Phenolic compounds

gallic acid, salicylic acid, p- coumaric acid, caffeic acid, 3,4 dihydroxy benzoic acid and ferulic acid

[105,111]

Leaves 

E. carotovora,

 

 

Roots

P. syringae pv, Syringae, R. solanacearum,

 

S. epidermidis,

 

X. campestris pv. Mangiferae indicae

Stem Root

Dichloromethane

Antiinflammatory (Inhibition of prostaglandin synthesis)

 

 

[99,114]

Ethyl acetate

Antibacterial

Stem Bark

méthanol, chloroform water

anti-trichomonal activity

 

 

[115]

Ethanol, Dichloromethane

Inhibition of acetylcholinesterase,

 

 

[99,116]

Ethyl acetate

Antimycobacterial

 

(M. aurum A +)

70% Ethanol

Anti-cancer

 

 

[102]

Ethanol

Antimicrobial Staphylococcus aureus and Candida albicans

Flavonoids, saponins, terpenoids, steroids, alkaloids, phenols and tannins.

 

[117]

Antioxydant (DPPH)

(Wood) Aqueous, ethyl acetate, chloroform

Antibacterial Staphylococcus aureus, Escherichia coli and Salmonella

 

[118]

Gum Arabic

 

Complex of polysaccharides containing calcium,

 

[113]

magnesium, potassium salts, protein, gallic, ellagic and chlorogenic acids

n-hexane

Anticonvulsant

Flavonoids, saponins, terpenoids, steroids, alkaloids, coumarin and tannins.

 

[119]

Ethanol

Methanol

Molluscicidal Activity (Biomphalaria pfeifferi)

 

 

[110]

Fruits

methanol, chloroform water

anti-trichomonal activity

 

 

[115]

ijpsh1023-figure1

Figure 1: Phylogeny and Classification of Fabaceae [20].

ijpsh1023-figure2

Figure 2: (a) fruit, inflorescence, (b) leaves of Acacia senegal (L.) Willd. [Marco Schmidt, (CC BY-NC-SA)].

ijpsh1023-figure3

Figure 3: (a) leaves, (b) inflorescence of Acacia seyal (Delile.) [P. Poilecot].

ijpsh1023-figure4

Figure 4: Some molecular structure from Acacia senegal (L.) Willd.

ijpsh1023-figure5

Figure 5: Some molecular structure from Acacia seyal (Del.).

Conclusion

This literature review provides an opportunity to learn about the therapeutic potentialities of Acacia senegal (L.) Willd. and Acacia seyal (Delile.). Although phytochemical knowledge of both species is limited, it appears to be a rich source of various active compounds with a wide range of pharmacological and therapeutic properties. For traditional use, it has become more common for several plants to be used in combination to treat a disease. This shows that the synergy of activity is well known to traditional healers. Among the diseases traditionally managed by A. senegal and A. seyal, infectious diseases occupy a prominent place. The pharmacological activity is objectively based on empirical experience and with the recent development of tools/methods based on Omics technologies (e.g. genomic, proteomic, transcriptomic, membranomic, etc.), it is important to measure the effects of these natural compounds on the physiology and metabolism of selected targeted cells (cancer cells, parasites, bacteria). Interestingly, this panel of research will be used to characterize the antimicrobial potential of Acacia species found in Burkina Faso. With the rise of resistant infections, natural extracts could be assayed in combination with usual antibiotics on multiresistant bacterial strains (MDR) to formulate future combined therapeutic strategies. To this aim, different approaches could be envisaged in this way. For instance, today a main resistance mechanism is associated with the lack of internal concentration of active antibiotics close to its target [120]. It will be interesting to test the capability of Acacia extracts to permeabilize the bacterial membrane and improve the activity of antibiotics in resistant bacterial strains as previously reported for some other natural products [106, 121,122]. Alternatively, it will be interesting to use the purified extracts in order to impair the activity of efflux pumps present in multidrug resistant bacteria that expel the antibiotic before it blocks the target [123,124]. This mode of action has been reported for different natural compounds that block or inhibits the antibiotic flux across the pump channel [125-127]. These different perspectives are especially attractive taking into account the methods recently reported that allow measuring the drug transport across bacterial membrane [120]. Another approach can be to research some compound having new activity against bacterial physiology [128, 129]. To conclude, the Acacia represents an attractive source for future development of antimicrobial compounds that could be identified and characterized using the new tools available in biochemical, physicochemical and biological domains.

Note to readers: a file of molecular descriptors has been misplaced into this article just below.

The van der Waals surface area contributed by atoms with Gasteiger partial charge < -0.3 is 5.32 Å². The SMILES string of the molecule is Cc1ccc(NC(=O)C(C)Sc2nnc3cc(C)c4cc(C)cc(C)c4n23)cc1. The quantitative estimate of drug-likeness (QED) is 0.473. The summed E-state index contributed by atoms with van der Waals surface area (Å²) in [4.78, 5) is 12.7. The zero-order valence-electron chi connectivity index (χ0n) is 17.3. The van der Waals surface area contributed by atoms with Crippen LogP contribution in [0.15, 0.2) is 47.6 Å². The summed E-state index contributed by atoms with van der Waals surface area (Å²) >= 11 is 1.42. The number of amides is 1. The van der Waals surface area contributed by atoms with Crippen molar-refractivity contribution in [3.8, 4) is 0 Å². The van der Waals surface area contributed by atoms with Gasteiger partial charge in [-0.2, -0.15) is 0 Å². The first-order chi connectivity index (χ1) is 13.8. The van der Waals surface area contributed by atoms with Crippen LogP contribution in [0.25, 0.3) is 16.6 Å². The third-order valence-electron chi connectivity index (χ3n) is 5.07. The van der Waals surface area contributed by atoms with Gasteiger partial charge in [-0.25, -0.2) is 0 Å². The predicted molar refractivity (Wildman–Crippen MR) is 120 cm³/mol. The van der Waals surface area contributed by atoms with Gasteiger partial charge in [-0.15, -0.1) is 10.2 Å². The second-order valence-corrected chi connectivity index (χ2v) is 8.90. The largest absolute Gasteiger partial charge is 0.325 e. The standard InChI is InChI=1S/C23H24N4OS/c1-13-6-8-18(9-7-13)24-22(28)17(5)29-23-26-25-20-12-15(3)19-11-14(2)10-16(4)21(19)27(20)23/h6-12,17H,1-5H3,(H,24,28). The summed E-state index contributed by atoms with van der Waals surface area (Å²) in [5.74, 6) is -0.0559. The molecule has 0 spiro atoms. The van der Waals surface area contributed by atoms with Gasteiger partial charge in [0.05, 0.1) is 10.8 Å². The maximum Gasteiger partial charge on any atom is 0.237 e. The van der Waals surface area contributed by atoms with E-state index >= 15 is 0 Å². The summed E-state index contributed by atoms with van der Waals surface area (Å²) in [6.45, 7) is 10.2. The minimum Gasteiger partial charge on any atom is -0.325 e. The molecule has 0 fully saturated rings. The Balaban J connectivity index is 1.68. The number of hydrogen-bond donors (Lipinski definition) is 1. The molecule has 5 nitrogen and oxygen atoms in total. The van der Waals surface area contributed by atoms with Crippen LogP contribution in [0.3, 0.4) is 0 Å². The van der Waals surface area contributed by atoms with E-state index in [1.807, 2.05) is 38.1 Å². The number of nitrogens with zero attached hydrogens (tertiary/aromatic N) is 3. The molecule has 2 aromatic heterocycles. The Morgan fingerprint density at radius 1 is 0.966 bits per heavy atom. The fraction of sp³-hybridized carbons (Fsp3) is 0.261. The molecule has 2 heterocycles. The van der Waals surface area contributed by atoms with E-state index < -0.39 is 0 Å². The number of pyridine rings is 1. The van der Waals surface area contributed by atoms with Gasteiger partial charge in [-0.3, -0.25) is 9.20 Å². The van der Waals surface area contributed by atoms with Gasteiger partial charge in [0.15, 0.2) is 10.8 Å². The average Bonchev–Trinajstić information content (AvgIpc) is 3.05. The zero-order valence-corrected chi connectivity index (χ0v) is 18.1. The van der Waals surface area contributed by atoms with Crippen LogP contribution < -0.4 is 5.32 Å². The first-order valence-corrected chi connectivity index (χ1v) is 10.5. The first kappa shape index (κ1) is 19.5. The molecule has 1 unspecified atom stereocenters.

Acknowledgements

We thank J-M Brunel for and J. Vergalli for their helpful advices and fruitful discussions.

Authors’ contributions

RDM, HMK and AH had collected all data reported. RDM wrote the paper. AH and ADR supervised the study. All authors read and approved the final manuscript.

Availability of data and materials

Data can be requested from the corresponding author.

Ethics approval and consent to participate

All participants were asked for their free prior informed consent.